Exome sequencing reveals a high prevalence of BRCA1 and BRCA2 founder variants in a diverse population-based biobank.

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Exome sequencing reveals a high prevalence of BRCA1 and BRCA2 founder variants in a diverse population-based biobank.

Genome Med. 2019 12 31;12(1):2

Authors: Abul-Husn NS, Soper ER, Odgis JA, Cullina S, Bobo D, Moscati A, Rodriguez JE, CBIPM Genomics Team, Regeneron Genetics Center, Loos RJF, Cho JH, Belbin GM, Suckiel SA, Kenny EE

Abstract
BACKGROUND: Pathogenic variants in BRCA1 and BRCA2 (BRCA1/2) lead to increased risk of breast, ovarian, and other cancers, but most variant-positive individuals in the general population are unaware of their risk, and little is known about prevalence in non-European populations. We investigated BRCA1/2 prevalence and impact in the electronic health record (EHR)-linked BioMe Biobank in New York City.
METHODS: Exome sequence data from 30,223 adult BioMe participants were evaluated for pathogenic variants in BRCA1/2. Prevalence estimates were made in population groups defined by genetic ancestry and self-report. EHR data were used to evaluate clinical characteristics of variant-positive individuals.
RESULTS: There were 218 (0.7%) individuals harboring expected pathogenic variants, resulting in an overall prevalence of 1 in 139. The highest prevalence was in individuals with Ashkenazi Jewish (AJ; 1 in 49), Filipino and other Southeast Asian (1 in 81), and non-AJ European (1 in 103) ancestry. Among 218 variant-positive individuals, 112 (51.4%) harbored known founder variants: 80 had AJ founder variants (BRCA1 c.5266dupC and c.68_69delAG, and BRCA2 c.5946delT), 8 had a Puerto Rican founder variant (BRCA2 c.3922G>T), and 24 had one of 19 other founder variants. Non-European populations were more likely to harbor BRCA1/2 variants that were not classified in ClinVar or that had uncertain or conflicting evidence for pathogenicity (uncertain/conflicting). Within mixed ancestry populations, such as Hispanic/Latinos with genetic ancestry from Africa, Europe, and the Americas, there was a strong correlation between the proportion of African genetic ancestry and the likelihood of harboring an uncertain/conflicting variant. Approximately 28% of variant-positive individuals had a personal history, and 45% had a personal or family history of BRCA1/2-associated cancers. Approximately 27% of variant-positive individuals had prior clinical genetic testing for BRCA1/2. However, individuals with AJ founder variants were twice as likely to have had a clinical test (39%) than those with other pathogenic variants (20%).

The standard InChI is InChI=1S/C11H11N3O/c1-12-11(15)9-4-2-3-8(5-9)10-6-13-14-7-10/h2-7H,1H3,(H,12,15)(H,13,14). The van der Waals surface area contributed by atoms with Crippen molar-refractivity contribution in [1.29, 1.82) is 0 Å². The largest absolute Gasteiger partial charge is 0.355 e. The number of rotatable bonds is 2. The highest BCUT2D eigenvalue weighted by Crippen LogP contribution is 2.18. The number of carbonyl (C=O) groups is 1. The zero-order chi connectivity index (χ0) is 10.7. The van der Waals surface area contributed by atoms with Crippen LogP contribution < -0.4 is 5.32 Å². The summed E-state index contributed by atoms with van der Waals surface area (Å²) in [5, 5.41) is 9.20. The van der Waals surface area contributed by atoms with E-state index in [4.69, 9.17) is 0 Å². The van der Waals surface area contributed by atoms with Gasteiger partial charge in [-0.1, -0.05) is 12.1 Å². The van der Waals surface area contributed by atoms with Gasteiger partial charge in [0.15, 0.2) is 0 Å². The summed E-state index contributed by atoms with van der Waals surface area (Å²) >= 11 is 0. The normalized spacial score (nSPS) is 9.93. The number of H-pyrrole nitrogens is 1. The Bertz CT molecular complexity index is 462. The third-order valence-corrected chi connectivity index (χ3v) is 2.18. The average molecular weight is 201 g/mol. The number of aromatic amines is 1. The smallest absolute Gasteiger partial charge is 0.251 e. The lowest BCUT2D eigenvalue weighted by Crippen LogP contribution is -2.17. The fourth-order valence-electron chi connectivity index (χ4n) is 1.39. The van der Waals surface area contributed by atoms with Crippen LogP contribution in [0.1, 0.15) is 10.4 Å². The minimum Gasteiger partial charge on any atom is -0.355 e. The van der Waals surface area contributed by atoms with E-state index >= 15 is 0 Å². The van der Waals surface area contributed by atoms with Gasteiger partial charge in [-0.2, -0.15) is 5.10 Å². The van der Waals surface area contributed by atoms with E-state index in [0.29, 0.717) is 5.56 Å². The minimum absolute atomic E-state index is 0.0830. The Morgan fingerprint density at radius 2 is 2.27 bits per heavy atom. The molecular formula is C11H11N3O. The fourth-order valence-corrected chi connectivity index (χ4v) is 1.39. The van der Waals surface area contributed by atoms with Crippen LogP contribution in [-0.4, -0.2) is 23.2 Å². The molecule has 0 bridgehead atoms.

CONCLUSIONS: These findings deepen our knowledge about BRCA1/2 variants and associated cancer risk in diverse populations, indicate a gap in knowledge about potential cancer-related variants in non-European populations, and suggest that genomic screening in diverse patient populations may be an effective tool to identify at-risk individuals.

PMID: 31892343 [PubMed – indexed for MEDLINE]